3. Revisit how you are doing things. When we add new tasks to our plate, we have to take some off.  One definition of a bureaucracy is an organization that has added new things to do and new ways to do things, but hasn’t gotten rid of the old. Limit the hoops one has to jump through.
  4. Ask your consumers. One reason why folks might have a negative perception is they think public agencies don’t have a clue about what matters to them or that the public sector is out of touch with their daily realities. Ask people how they feel about how they are being served. Face-to-face, not in a survey or a ballot box. Customer satisfaction comes from good relationships no matter how brief. Relationships are with people, not pieces of paper.
  5. Be a facilitator rather than an obstructionist. We have all felt the “heavy hand of government.”  It’s not like we can go anywhere else for the needs that the public arena meets. But bullying people just because we’re the biggest, baddest boy in town does not enhance the public’s image of us. I remember the most recent government contract I negotiated. The purchasing agents from the agency could easily have bullied me–there was no doubt that they had the upper hand in terms of “power.” But these folks were looking at the bigger picture. They asked different questions that were focused on why we were meeting; what we were hoping to accomplish; how what we were doing was going to enhance the consumer; how we were going to show the return on their investment. It was amazingly refreshing to focus on the consumer rather than the contract. We have seen very positive evidence of this in a significant number of public organizations including government, nonprofit and education. When we think of being facilitative, it is easy to think of the ones who need to be most helpful. But then we think about some, like police departments, who should be obstructionist. They work with criminals. Catching the bad guys is their job. Not really. Seeing a police department’s job as managing crime is another example of “I did my job!”  Police departments all over the country have realized that their real job is serving the community. Arresting the bad guys is only one way they do that.  That shift in focus has significantly changed the way the public views their law enforcement partners.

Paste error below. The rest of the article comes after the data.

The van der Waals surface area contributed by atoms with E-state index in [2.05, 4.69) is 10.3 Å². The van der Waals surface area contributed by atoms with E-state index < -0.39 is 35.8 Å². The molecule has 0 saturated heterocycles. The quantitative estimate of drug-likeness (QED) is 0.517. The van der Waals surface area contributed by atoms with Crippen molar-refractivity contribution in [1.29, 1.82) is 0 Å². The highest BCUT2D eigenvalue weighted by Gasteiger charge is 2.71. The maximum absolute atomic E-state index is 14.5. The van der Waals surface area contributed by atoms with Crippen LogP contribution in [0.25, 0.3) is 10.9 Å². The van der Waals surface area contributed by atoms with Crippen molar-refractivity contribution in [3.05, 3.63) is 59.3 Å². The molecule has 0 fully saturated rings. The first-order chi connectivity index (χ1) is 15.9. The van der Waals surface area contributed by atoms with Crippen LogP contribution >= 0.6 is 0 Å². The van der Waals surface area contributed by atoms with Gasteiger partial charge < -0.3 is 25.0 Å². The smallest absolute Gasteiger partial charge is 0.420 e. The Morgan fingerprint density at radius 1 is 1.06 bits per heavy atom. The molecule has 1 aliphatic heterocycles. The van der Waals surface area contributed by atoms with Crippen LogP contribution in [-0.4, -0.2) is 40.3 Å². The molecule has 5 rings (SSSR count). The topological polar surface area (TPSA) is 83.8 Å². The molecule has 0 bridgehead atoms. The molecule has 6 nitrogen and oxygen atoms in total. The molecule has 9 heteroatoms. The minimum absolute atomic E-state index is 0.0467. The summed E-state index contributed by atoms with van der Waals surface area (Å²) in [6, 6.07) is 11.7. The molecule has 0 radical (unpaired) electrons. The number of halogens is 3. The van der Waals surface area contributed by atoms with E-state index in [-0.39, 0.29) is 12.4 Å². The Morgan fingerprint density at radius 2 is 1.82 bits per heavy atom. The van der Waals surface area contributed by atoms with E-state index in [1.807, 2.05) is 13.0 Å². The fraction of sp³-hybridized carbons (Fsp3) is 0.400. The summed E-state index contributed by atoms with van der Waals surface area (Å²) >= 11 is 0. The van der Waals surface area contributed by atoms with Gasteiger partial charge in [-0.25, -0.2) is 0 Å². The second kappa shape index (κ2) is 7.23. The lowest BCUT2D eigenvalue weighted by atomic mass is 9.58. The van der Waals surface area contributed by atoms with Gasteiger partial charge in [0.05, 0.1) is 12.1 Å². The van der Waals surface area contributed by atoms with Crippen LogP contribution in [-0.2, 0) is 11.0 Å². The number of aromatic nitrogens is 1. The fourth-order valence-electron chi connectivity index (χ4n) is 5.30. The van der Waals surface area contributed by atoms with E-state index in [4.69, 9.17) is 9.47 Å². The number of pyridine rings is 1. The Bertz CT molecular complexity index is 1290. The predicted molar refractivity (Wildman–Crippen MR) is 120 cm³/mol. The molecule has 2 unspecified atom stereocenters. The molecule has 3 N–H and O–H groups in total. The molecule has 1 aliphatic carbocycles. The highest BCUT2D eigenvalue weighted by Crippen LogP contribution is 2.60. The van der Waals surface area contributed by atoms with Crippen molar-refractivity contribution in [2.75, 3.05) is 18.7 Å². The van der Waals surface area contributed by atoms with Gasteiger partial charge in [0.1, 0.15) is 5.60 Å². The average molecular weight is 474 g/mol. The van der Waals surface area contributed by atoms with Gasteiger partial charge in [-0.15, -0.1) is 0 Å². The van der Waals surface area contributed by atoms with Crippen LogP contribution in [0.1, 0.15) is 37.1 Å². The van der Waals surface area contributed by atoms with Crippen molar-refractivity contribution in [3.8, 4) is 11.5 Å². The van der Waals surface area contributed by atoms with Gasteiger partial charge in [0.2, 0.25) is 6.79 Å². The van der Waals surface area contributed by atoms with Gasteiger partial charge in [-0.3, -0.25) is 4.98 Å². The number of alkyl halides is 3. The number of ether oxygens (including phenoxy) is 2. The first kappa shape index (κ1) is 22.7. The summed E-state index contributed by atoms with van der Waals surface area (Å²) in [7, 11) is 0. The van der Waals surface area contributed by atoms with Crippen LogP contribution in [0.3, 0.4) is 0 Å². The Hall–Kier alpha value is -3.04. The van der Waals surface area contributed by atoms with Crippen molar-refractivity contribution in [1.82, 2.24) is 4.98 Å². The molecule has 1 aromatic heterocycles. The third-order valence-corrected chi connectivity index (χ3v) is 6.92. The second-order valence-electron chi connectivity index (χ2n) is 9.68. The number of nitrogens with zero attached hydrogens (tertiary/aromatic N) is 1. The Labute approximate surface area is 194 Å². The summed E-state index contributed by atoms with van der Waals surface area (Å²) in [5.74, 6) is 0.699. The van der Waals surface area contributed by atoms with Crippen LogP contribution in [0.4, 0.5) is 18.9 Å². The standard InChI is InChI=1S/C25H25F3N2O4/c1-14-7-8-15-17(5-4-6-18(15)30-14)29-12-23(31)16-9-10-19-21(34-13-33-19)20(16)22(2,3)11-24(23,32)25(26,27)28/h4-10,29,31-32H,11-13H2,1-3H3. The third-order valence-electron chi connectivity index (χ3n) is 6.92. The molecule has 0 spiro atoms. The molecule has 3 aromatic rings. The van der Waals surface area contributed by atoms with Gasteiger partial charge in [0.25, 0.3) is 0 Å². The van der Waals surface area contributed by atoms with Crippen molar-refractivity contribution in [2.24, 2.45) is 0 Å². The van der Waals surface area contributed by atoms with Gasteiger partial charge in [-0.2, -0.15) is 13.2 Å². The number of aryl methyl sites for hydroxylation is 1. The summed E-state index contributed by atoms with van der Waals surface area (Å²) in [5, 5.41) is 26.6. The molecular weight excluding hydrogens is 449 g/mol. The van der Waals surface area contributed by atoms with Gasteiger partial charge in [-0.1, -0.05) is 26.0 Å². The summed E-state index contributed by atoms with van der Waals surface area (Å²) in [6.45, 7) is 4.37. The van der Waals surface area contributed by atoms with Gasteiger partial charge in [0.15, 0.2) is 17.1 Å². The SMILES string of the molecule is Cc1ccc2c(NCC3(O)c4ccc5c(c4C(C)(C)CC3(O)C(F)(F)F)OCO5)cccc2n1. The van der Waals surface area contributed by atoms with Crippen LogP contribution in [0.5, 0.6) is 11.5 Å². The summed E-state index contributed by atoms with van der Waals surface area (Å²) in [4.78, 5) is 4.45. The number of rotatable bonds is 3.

6. Educate the public. The private sector has been learning that, in many cases, educating their consumer goes a lot further and can have a much more positive effect than expensive marketing campaigns. This helps people know what you can do and what you can’t do before they get frustrated.

There are many other ways we can enhance the way the public views our agencies. Big splashy public relations campaigns will fall flat and the public will see through that right away. Their impression of us starts at home. One moment, one conversation, one person at a time. It’s true. Mostly the public cares about, “What have you done for me lately.” But they are paying our salaries, after all.
Laree Kiely, Ph.D., President, the Kiely Group.  Dr. Kiely served on the faculty at USC for over 15 years.  In addition to currently leading the Kiely Group, she serves as faculty for leadership programs at Duke CE, UCLA, USC, Thunderbird, and Ivey (Toronto).  The Kiely Group specializes in Leadership and Organizational Impact.  Please send your comments, questions, and stories to us at:  [email protected].

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One Response to One Person, One Moment, One Conversation: Improving the Perception of Public Institutions

  1. Julie Ann Racino Reply

    January 10, 2014 at 8:57 am

    Leadership and organizational change have been proven as essential ingredients for decades in studies in the US. Leadership can range from political to field to community leadership, and in public administration, administrative leadership.

    For example, leading organizations supporting people with disabilities in the community (as part of deinstitutionalization and community development) were described in a national study (Taylor, Bogdan, & Racino, 1991)available on amazon.com.

    Public administrative leadership was and is required to make these services a reality in communities worldwide.